On the Internet, B2B (business-to-business), also known as e-biz, is the exchange of products, services or information (aka e-commerce) between businesses, rather than between businesses and consumers.
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Although early interest centered on the growth of retailing on the Internet (sometimes called e-tailing), forecasts have predicted that B2B revenue will soon far exceed business-to-consumers (B2C) revenue.
B2B websites can be sorted into the following categories:
- Company websites. The target audience of many company sites is other companies and their employees. These sites can be thought of as round-the-clock mini-trade exhibits. Sometimes, a company website serves as the entrance to an exclusive extranet, available only to customers or registered site users. Some company sites sell directly from the site, effectively e-tailing to other businesses.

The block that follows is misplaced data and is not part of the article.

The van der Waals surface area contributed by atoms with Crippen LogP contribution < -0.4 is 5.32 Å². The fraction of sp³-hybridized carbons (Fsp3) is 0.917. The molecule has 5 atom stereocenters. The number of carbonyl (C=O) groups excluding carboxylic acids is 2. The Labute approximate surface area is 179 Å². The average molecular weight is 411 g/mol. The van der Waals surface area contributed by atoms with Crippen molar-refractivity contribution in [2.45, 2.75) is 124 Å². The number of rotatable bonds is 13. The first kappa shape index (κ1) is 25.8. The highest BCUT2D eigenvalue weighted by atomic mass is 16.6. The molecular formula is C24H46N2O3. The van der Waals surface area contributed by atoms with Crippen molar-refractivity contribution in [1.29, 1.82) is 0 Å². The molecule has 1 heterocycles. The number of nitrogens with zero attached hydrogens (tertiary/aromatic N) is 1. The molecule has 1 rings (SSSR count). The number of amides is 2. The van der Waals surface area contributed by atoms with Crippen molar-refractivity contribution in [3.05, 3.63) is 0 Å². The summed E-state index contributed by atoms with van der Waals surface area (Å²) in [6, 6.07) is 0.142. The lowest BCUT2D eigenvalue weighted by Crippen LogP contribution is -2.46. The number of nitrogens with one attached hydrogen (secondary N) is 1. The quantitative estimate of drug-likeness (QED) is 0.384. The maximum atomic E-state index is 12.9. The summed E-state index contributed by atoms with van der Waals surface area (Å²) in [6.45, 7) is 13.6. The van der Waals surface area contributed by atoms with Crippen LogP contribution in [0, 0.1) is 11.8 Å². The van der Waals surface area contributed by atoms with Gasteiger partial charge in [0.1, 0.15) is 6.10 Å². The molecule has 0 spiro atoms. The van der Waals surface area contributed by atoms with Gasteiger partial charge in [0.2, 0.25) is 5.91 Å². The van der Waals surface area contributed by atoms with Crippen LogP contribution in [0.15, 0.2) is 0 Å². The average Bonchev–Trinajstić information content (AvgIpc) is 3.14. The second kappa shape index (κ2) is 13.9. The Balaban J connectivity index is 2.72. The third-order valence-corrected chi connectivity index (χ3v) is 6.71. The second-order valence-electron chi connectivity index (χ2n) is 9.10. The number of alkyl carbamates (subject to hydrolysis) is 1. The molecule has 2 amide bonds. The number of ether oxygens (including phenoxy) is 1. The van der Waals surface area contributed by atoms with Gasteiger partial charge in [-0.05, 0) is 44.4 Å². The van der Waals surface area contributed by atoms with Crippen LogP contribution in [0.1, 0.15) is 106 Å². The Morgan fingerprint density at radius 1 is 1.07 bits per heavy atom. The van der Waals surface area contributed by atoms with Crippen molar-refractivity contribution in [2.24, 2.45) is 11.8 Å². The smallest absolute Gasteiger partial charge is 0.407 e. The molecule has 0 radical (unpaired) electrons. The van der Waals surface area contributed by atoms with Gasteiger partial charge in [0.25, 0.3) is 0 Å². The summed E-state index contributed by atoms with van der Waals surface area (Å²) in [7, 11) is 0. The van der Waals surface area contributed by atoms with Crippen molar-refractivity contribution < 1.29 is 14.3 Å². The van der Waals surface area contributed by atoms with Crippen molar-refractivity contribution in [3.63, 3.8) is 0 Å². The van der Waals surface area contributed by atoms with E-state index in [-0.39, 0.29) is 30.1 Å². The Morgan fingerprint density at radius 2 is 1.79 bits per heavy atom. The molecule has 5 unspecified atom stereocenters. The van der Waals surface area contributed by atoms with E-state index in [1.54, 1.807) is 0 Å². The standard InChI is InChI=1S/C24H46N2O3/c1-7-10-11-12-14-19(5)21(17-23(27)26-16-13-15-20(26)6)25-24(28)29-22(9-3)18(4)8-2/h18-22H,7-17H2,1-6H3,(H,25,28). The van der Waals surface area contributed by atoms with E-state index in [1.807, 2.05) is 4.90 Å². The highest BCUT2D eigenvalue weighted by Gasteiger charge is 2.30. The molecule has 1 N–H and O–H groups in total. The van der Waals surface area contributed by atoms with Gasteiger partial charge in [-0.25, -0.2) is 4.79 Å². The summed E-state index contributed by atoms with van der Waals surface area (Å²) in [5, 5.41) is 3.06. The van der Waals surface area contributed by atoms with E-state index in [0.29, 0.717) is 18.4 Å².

- Product supply and procurement exchanges. These are exchanges in which a company purchasing agent can shop for supplies from vendors, request proposals and, in some cases, bid to make a purchase at a desired price. Sometimes referred to as e-procurement sites, some serve a range of industries, while others focus on a niche market.
- Specialized or vertical industry portals. These portals provide a "sub-web" of information, product listings, discussion groups and other features. Vertical portal sites have a broader purpose than procurement sites (although they may also support buying and selling).
- Brokering sites. These sites act as an intermediary between providers and potential customers that need their specific services, such as equipment leasing.
- Information sites. Sometimes known as infomediaries, these sites provide information about a particular industry to its companies and their employees. Information sites include specialized search sites and those of trade-and-industry-standards organizations.
Many B2B sites fall into more than one of these groups. Models for B2B sites are still evolving.
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